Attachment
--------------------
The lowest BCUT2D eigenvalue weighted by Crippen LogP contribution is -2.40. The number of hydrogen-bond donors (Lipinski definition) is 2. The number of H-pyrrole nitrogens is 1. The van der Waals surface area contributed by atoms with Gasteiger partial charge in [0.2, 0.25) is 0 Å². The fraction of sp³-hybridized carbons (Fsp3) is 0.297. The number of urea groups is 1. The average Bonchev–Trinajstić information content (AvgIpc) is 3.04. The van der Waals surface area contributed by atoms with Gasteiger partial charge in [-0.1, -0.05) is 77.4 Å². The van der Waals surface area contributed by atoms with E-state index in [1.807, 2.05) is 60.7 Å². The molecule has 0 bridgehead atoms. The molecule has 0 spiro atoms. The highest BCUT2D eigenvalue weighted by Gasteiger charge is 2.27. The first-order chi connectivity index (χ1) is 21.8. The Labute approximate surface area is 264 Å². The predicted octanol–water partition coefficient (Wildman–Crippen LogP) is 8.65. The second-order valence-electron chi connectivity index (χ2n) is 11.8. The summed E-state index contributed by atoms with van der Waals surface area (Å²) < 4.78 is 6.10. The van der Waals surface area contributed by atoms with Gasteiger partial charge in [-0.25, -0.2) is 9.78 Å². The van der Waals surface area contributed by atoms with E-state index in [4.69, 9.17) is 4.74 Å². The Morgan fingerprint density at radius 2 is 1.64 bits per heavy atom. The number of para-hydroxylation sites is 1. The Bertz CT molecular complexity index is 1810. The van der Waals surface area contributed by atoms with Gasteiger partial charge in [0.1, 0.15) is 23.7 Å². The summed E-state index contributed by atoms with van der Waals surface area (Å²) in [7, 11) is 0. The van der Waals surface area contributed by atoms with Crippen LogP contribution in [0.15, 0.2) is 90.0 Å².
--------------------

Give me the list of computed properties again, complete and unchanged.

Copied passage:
The lowest BCUT2D eigenvalue weighted by Crippen LogP contribution is -2.40. The number of hydrogen-bond donors (Lipinski definition) is 2. The number of H-pyrrole nitrogens is 1. The van der Waals surface area contributed by atoms with Gasteiger partial charge in [0.2, 0.25) is 0 Å². The fraction of sp³-hybridized carbons (Fsp3) is 0.297. The number of urea groups is 1. The average Bonchev–Trinajstić information content (AvgIpc) is 3.04. The van der Waals surface area contributed by atoms with Gasteiger partial charge in [-0.1, -0.05) is 77.4 Å². The van der Waals surface area contributed by atoms with E-state index in [1.807, 2.05) is 60.7 Å². The molecule has 0 bridgehead atoms. The molecule has 0 spiro atoms. The highest BCUT2D eigenvalue weighted by Gasteiger charge is 2.27. The first-order chi connectivity index (χ1) is 21.8. The Labute approximate surface area is 264 Å². The predicted octanol–water partition coefficient (Wildman–Crippen LogP) is 8.65. The second-order valence-electron chi connectivity index (χ2n) is 11.8. The summed E-state index contributed by atoms with van der Waals surface area (Å²) < 4.78 is 6.10. The van der Waals surface area contributed by atoms with Gasteiger partial charge in [-0.25, -0.2) is 9.78 Å². The van der Waals surface area contributed by atoms with E-state index in [4.69, 9.17) is 4.74 Å². The Morgan fingerprint density at radius 2 is 1.64 bits per heavy atom. The number of para-hydroxylation sites is 1. The Bertz CT molecular complexity index is 1810. The van der Waals surface area contributed by atoms with Gasteiger partial charge in [0.1, 0.15) is 23.7 Å². The summed E-state index contributed by atoms with van der Waals surface area (Å²) in [7, 11) is 0. The van der Waals surface area contributed by atoms with Crippen LogP contribution in [0.15, 0.2) is 90.0 Å².